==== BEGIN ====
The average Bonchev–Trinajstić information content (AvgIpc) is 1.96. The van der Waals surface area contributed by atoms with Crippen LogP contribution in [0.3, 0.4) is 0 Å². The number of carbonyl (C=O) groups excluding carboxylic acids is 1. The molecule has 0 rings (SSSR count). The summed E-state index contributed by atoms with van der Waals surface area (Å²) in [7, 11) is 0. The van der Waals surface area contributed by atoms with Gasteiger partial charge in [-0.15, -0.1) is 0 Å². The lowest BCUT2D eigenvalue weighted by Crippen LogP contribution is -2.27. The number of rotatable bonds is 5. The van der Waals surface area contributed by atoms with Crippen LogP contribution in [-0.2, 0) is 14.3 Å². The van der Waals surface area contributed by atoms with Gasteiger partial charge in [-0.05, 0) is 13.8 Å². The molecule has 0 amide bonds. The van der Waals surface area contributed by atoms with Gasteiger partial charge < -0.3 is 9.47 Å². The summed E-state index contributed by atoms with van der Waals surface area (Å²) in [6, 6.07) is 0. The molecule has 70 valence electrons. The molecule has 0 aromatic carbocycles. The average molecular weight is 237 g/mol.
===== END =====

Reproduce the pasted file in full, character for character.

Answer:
The average Bonchev–Trinajstić information content (AvgIpc) is 1.96. The van der Waals surface area contributed by atoms with Crippen LogP contribution in [0.3, 0.4) is 0 Å². The number of carbonyl (C=O) groups excluding carboxylic acids is 1. The molecule has 0 rings (SSSR count). The summed E-state index contributed by atoms with van der Waals surface area (Å²) in [7, 11) is 0. The van der Waals surface area contributed by atoms with Gasteiger partial charge in [-0.15, -0.1) is 0 Å². The lowest BCUT2D eigenvalue weighted by Crippen LogP contribution is -2.27. The number of rotatable bonds is 5. The van der Waals surface area contributed by atoms with Crippen LogP contribution in [-0.2, 0) is 14.3 Å². The van der Waals surface area contributed by atoms with Gasteiger partial charge in [-0.05, 0) is 13.8 Å². The molecule has 0 amide bonds. The van der Waals surface area contributed by atoms with Gasteiger partial charge < -0.3 is 9.47 Å². The summed E-state index contributed by atoms with van der Waals surface area (Å²) in [6, 6.07) is 0. The molecule has 70 valence electrons. The molecule has 0 aromatic carbocycles. The average molecular weight is 237 g/mol.